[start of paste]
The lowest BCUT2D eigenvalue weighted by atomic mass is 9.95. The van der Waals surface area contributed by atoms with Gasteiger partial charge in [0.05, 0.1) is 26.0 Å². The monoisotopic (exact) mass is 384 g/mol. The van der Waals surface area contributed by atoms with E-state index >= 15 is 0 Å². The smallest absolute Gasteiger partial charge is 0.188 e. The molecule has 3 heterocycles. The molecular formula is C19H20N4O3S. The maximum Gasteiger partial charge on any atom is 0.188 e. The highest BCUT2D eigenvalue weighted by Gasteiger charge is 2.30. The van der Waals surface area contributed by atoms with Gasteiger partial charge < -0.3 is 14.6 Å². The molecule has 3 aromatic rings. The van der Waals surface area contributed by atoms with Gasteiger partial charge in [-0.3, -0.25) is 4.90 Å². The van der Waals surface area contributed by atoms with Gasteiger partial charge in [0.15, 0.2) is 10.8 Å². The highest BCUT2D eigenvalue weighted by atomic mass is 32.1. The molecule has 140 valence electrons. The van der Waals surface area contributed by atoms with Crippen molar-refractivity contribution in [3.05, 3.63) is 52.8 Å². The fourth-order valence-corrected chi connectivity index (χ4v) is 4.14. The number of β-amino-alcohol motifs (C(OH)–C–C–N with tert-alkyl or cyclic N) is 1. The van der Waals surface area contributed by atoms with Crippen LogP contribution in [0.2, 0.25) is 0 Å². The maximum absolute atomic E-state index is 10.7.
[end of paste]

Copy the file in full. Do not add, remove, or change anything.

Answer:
The lowest BCUT2D eigenvalue weighted by atomic mass is 9.95. The van der Waals surface area contributed by atoms with Gasteiger partial charge in [0.05, 0.1) is 26.0 Å². The monoisotopic (exact) mass is 384 g/mol. The van der Waals surface area contributed by atoms with E-state index >= 15 is 0 Å². The smallest absolute Gasteiger partial charge is 0.188 e. The molecule has 3 heterocycles. The molecular formula is C19H20N4O3S. The maximum Gasteiger partial charge on any atom is 0.188 e. The highest BCUT2D eigenvalue weighted by Gasteiger charge is 2.30. The van der Waals surface area contributed by atoms with Gasteiger partial charge < -0.3 is 14.6 Å². The molecule has 3 aromatic rings. The van der Waals surface area contributed by atoms with Gasteiger partial charge in [-0.3, -0.25) is 4.90 Å². The van der Waals surface area contributed by atoms with Gasteiger partial charge in [0.15, 0.2) is 10.8 Å². The highest BCUT2D eigenvalue weighted by atomic mass is 32.1. The molecule has 140 valence electrons. The van der Waals surface area contributed by atoms with Crippen molar-refractivity contribution in [3.05, 3.63) is 52.8 Å². The fourth-order valence-corrected chi connectivity index (χ4v) is 4.14. The number of β-amino-alcohol motifs (C(OH)–C–C–N with tert-alkyl or cyclic N) is 1. The van der Waals surface area contributed by atoms with Crippen LogP contribution in [0.2, 0.25) is 0 Å². The maximum absolute atomic E-state index is 10.7.